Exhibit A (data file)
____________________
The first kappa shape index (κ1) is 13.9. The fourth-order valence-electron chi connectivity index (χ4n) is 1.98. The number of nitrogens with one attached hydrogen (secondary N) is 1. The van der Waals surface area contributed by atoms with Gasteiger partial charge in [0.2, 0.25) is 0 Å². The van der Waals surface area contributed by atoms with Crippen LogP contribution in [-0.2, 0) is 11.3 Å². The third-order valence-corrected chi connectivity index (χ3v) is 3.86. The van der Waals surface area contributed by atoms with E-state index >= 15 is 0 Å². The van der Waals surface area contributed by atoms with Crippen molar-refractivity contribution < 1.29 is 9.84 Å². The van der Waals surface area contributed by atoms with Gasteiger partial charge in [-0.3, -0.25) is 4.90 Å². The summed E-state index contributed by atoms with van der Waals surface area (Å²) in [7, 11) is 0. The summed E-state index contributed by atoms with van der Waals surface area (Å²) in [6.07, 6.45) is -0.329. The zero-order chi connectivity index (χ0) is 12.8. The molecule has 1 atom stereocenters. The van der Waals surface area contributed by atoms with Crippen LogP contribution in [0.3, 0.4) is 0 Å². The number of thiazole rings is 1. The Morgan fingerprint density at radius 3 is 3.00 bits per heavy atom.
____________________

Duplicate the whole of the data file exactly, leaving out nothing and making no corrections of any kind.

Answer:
The first kappa shape index (κ1) is 13.9. The fourth-order valence-electron chi connectivity index (χ4n) is 1.98. The number of nitrogens with one attached hydrogen (secondary N) is 1. The van der Waals surface area contributed by atoms with Gasteiger partial charge in [0.2, 0.25) is 0 Å². The van der Waals surface area contributed by atoms with Crippen LogP contribution in [-0.2, 0) is 11.3 Å². The third-order valence-corrected chi connectivity index (χ3v) is 3.86. The van der Waals surface area contributed by atoms with E-state index >= 15 is 0 Å². The van der Waals surface area contributed by atoms with Crippen molar-refractivity contribution < 1.29 is 9.84 Å². The van der Waals surface area contributed by atoms with Gasteiger partial charge in [-0.3, -0.25) is 4.90 Å². The summed E-state index contributed by atoms with van der Waals surface area (Å²) in [7, 11) is 0. The summed E-state index contributed by atoms with van der Waals surface area (Å²) in [6.07, 6.45) is -0.329. The zero-order chi connectivity index (χ0) is 12.8. The molecule has 1 atom stereocenters. The van der Waals surface area contributed by atoms with Crippen LogP contribution in [0.3, 0.4) is 0 Å². The number of thiazole rings is 1. The Morgan fingerprint density at radius 3 is 3.00 bits per heavy atom.